The next day, Ford told his adviser and former House colleague John Marsh about the visit from Haig and the options, including one in which Nixon would resign.

"I then, what I would do, I would give Nixon a pardon," Ford said.

Marsh couldn't believe it. "Look, you can't do this," he said gently.

"You could make a strong case for a pardon, that it would be in the national interest," Ford told Marsh.

"You can't do that," Marsh repeated. It would look like a quid pro quo for Nixon's resignation.

Alarmed, Marsh went to see Hartmann. Together, the two went to talk with Ford, who then told them about his late-night phone call to Haig saying no deal.

Hartmann and Marsh both told Ford there had to be no connection between a Nixon resignation and a possible pardon. They urged Ford to talk to former Nixon White House counselor Bryce Harlow.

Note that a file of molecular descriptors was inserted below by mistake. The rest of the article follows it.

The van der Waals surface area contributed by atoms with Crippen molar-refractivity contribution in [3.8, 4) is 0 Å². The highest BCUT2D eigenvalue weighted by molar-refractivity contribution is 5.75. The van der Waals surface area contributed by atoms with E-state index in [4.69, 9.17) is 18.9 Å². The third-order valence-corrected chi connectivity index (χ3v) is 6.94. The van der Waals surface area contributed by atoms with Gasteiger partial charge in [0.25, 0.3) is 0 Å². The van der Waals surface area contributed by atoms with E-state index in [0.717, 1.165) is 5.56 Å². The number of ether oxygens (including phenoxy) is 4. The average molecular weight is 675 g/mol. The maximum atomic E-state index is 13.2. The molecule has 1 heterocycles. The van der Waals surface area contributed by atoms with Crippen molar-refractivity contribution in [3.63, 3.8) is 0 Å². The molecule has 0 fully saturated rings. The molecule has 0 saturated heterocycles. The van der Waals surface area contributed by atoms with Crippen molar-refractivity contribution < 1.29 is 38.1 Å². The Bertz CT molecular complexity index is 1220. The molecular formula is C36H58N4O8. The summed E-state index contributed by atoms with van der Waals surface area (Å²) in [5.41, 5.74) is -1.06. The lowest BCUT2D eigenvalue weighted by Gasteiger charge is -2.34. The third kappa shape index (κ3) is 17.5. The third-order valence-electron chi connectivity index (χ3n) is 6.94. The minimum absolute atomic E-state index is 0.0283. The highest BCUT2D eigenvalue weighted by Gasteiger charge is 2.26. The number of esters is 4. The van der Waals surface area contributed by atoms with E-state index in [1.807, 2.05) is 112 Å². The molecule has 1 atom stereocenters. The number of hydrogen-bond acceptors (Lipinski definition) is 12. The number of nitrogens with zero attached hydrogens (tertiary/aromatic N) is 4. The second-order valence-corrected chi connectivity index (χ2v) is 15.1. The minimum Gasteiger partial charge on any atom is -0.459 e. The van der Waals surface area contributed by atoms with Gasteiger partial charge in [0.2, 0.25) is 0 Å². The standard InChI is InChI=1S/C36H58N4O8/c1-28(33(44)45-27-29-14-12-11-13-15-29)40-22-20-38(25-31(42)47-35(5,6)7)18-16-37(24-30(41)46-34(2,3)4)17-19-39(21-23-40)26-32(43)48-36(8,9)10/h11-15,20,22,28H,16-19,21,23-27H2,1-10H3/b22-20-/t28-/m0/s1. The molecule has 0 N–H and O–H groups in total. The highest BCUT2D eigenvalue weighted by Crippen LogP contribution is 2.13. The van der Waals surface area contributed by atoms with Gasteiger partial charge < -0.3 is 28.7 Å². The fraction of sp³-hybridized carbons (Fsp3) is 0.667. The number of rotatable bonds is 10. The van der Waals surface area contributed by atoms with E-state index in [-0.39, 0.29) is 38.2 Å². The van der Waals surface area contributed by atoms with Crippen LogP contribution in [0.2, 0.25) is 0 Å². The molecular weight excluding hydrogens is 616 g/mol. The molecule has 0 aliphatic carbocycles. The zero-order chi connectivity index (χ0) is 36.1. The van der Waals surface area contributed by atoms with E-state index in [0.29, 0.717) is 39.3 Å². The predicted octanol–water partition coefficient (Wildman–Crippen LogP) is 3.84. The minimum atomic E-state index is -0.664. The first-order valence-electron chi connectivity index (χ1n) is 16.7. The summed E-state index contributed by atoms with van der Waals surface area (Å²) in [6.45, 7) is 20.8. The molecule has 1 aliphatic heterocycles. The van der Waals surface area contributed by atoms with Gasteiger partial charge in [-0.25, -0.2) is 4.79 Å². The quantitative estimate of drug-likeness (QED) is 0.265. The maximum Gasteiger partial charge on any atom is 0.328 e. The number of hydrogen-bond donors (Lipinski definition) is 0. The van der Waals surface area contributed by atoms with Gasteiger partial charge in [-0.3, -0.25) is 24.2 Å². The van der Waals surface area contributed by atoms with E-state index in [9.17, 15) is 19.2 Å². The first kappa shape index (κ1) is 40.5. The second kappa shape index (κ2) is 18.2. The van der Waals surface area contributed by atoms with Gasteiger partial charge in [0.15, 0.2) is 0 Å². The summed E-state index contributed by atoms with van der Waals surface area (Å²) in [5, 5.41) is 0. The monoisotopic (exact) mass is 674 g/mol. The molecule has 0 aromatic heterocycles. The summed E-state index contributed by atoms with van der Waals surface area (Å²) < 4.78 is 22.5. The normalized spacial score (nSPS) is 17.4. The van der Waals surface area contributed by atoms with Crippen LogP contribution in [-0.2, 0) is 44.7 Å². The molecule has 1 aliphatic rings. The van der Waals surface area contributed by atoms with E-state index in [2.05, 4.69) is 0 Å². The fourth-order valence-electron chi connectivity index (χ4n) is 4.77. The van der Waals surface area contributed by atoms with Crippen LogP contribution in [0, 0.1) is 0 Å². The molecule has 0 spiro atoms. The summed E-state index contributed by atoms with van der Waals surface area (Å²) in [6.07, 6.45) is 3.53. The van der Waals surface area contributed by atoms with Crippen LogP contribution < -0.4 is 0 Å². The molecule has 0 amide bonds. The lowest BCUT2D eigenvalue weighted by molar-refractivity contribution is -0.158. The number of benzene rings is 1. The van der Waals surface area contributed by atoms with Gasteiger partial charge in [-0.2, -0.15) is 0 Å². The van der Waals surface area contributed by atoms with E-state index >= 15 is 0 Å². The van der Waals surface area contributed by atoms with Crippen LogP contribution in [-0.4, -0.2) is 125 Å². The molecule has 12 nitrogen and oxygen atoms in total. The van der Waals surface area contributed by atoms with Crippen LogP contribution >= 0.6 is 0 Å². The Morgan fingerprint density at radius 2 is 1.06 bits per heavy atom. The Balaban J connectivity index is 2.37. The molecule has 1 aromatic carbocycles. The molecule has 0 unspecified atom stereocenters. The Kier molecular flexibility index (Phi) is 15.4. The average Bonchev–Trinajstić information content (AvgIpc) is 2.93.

Harlow persuaded Ford to place a second call to Haig to explain that he had no intention of recommending what President Nixon should do about resigning or not resigning.

Afterward, Hartmann, Marsh and Harlow had a drink together. They celebrated and declared that they had forced Ford to dodge a bullet.

Making up his mind
On Friday, Aug. 9, 1974, Nixon resigned.

Ford held his first news conference on Aug. 28, and a third of the questions were about Nixon. To Ford, though, it felt more like 90 percent. He feared that without a pardon, Nixon and Watergate would haunt his presidency for years.

"My mind is 99 percent made up," Ford told Haig, Hartmann, Marsh and former law partner Phil Buchen in the Oval Office two days later.

Marsh was deeply worried. He went to see Ford during his lunch in a study off the Oval Office.

"Questions are going to be raised about a deal," Marsh said.

Ford stopped eating. "Jack," he said, "I know exactly where you're coming from, and I have thought of that, and there was no deal."

Custody of the tapes
Ford called in longtime friend and former Justice Department lawyer Benton Becker to determine exactly what a president's pardon powers were prior to someone's indictment and conviction, and to determine what should be done with Nixon's papers and tapes.